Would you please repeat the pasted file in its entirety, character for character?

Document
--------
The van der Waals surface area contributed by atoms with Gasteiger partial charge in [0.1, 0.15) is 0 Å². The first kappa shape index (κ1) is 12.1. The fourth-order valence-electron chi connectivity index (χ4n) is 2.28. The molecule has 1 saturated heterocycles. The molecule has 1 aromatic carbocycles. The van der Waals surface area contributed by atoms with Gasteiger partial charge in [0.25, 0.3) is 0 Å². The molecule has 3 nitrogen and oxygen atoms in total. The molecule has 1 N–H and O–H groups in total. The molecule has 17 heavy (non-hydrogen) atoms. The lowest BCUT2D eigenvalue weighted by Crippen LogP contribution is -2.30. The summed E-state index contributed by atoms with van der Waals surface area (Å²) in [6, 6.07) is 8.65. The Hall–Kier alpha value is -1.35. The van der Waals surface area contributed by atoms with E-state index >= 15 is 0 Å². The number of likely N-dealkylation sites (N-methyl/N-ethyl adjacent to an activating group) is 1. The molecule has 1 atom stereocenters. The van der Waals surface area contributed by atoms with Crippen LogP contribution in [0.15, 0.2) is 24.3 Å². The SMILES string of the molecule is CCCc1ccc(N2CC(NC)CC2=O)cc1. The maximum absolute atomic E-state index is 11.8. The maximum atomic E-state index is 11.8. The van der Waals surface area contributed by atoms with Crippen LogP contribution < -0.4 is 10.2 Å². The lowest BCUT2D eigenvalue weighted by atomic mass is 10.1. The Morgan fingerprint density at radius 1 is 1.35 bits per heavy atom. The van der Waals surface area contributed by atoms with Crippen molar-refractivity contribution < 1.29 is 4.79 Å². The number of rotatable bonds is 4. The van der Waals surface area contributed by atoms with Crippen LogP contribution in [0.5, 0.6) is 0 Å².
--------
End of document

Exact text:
The van der Waals surface area contributed by atoms with Gasteiger partial charge in [0.1, 0.15) is 0 Å². The first kappa shape index (κ1) is 12.1. The fourth-order valence-electron chi connectivity index (χ4n) is 2.28. The molecule has 1 saturated heterocycles. The molecule has 1 aromatic carbocycles. The van der Waals surface area contributed by atoms with Gasteiger partial charge in [0.25, 0.3) is 0 Å². The molecule has 3 nitrogen and oxygen atoms in total. The molecule has 1 N–H and O–H groups in total. The molecule has 17 heavy (non-hydrogen) atoms. The lowest BCUT2D eigenvalue weighted by Crippen LogP contribution is -2.30. The summed E-state index contributed by atoms with van der Waals surface area (Å²) in [6, 6.07) is 8.65. The Hall–Kier alpha value is -1.35. The van der Waals surface area contributed by atoms with E-state index >= 15 is 0 Å². The number of likely N-dealkylation sites (N-methyl/N-ethyl adjacent to an activating group) is 1. The molecule has 1 atom stereocenters. The van der Waals surface area contributed by atoms with Crippen LogP contribution in [0.15, 0.2) is 24.3 Å². The SMILES string of the molecule is CCCc1ccc(N2CC(NC)CC2=O)cc1. The maximum absolute atomic E-state index is 11.8. The maximum atomic E-state index is 11.8. The van der Waals surface area contributed by atoms with Crippen LogP contribution < -0.4 is 10.2 Å². The lowest BCUT2D eigenvalue weighted by atomic mass is 10.1. The Morgan fingerprint density at radius 1 is 1.35 bits per heavy atom. The van der Waals surface area contributed by atoms with Crippen molar-refractivity contribution < 1.29 is 4.79 Å². The number of rotatable bonds is 4. The van der Waals surface area contributed by atoms with Crippen LogP contribution in [0.5, 0.6) is 0 Å².